The Rabbi Plays One on TV

By Marilyn Zeitlin

Published September 19, 2003, issue of September 19, 2003.
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Scene 1: You’re at High Holy Day services when you bend to get your prayer book and notice that the man next to you looks familiar. Chances are you don’t know the guy; you’ve just seen him on TV.

Scene 2: You’re enjoying the cantor’s singing and the voice suddenly hits a chord; you realize you have her CDs in your car.

Scene 3: You notice that no one seems to be nodding off during the readings, which are inspiring, touching, passionate, read with feeling. In fact, everybody seems entranced. And why not? These readers are pros. They’ve recited Shakespeare and Moliére. The congregation is moved to tears when the actor in the embroidered yarmulke suddenly takes over and starts cracking jokes. The bima has turned into a stage, and now it’s “Comedy Tonight!”

The setting? Rosh Hashana or Yom Kippur services at Temple Shalom for the Arts, the Creative Arts Temple or the Synagogue for the Performing Arts in Los Angeles. Who can be surprised that the city of stars has synagogues for the stars? Welcome to services in the entertainment industry, whose two faces of tragedy and comedy are well represented. You might be sitting next to Red Buttons, James Caan, Joan Rivers, Ed Asner, Goldie Hawn, Fyvush Finkel, Leonard Nimoy or Melissa Gilbert, now the head of the Screen Actors Guild. The rest of the congregation may be less recognizable; they work behind the scenes — as writers, producers, managers, agents, extras, lighting and sound technicians, gaffers, caterers, lawyers, secretaries and accountants. Instead of a script, celebrities hold prayer books, most wearing conservative suits and dresses. But a synagogue is also a place to be noticed, so sometimes there’s a flamboyant hat with aqua feathers or a red boa, feet fashioned by Jimmy Choo or Manolo Blahnik.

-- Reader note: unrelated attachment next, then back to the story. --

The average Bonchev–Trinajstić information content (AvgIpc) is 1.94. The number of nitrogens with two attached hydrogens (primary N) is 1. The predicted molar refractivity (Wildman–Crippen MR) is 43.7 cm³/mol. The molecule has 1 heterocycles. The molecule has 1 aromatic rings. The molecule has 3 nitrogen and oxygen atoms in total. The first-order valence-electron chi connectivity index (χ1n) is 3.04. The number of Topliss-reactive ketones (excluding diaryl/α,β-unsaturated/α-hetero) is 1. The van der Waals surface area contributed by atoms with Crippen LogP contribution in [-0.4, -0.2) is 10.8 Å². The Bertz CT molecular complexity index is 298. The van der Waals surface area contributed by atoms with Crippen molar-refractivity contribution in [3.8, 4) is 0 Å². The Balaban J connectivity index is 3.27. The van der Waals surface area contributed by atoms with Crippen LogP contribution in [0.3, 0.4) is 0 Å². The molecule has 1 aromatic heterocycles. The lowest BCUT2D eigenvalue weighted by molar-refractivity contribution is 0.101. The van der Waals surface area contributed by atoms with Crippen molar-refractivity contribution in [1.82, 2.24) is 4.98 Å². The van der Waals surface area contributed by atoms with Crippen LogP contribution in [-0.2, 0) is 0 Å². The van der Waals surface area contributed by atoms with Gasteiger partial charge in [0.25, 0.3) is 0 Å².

Some actors like Piper Laurie grew up in kosher homes; others come from the various Jewish movements, and some only recently discovered their Jewishness. Hollywood Jews are like non-Hollywood Jews — the only time most of them go to shul is on Rosh Hashana and Yom Kippur. And that’s when they’re not on location in Australia or Hong Kong. This is not the first synagogue to seem dominated by guild members. During the height of European immigration to the United States — and New York City’s Lower East Side in particular — specialized synagogues were common: There was a shul for the carpenters, one for the bakers, another for the milliners. Two of the rabbis who lead “the synagogues for the stars” also carry SAG cards, proving their membership to the Screen Actors Guild. Both have performed on television and video, often playing — what else? — rabbis.

Rabbi Jerome Cutler of the Creative Arts Temple, the son of an Orthodox rabbi in New York, is an award-winning comedian who used to perform in the Catskills (as Jerry Herring). He later wrote publicity for Frankie Avalon and others. When one of the actors he managed moved to Los Angeles, he moved too, setting up the Synagogue for the Performing Arts in 1972, now led by Rabbi Joseph Telushkin, who flies in for services from New York. Back in the 1970s, there was no synagogue for celebrities, many of whom did not want to be gawked at while at prayer, nor, God forbid, asked for autographs.

Some of Cutler’s original congregants were Walter Matthau, Jack Carter and Red Buttons. Cutler left the Synagogue for the Performing Arts some eight years later. Of his decision to leave, he said, “It was during yizkor services and somebody wanted to come in, but one of the major members wouldn’t admit him because he didn’t have a ticket. That was it!”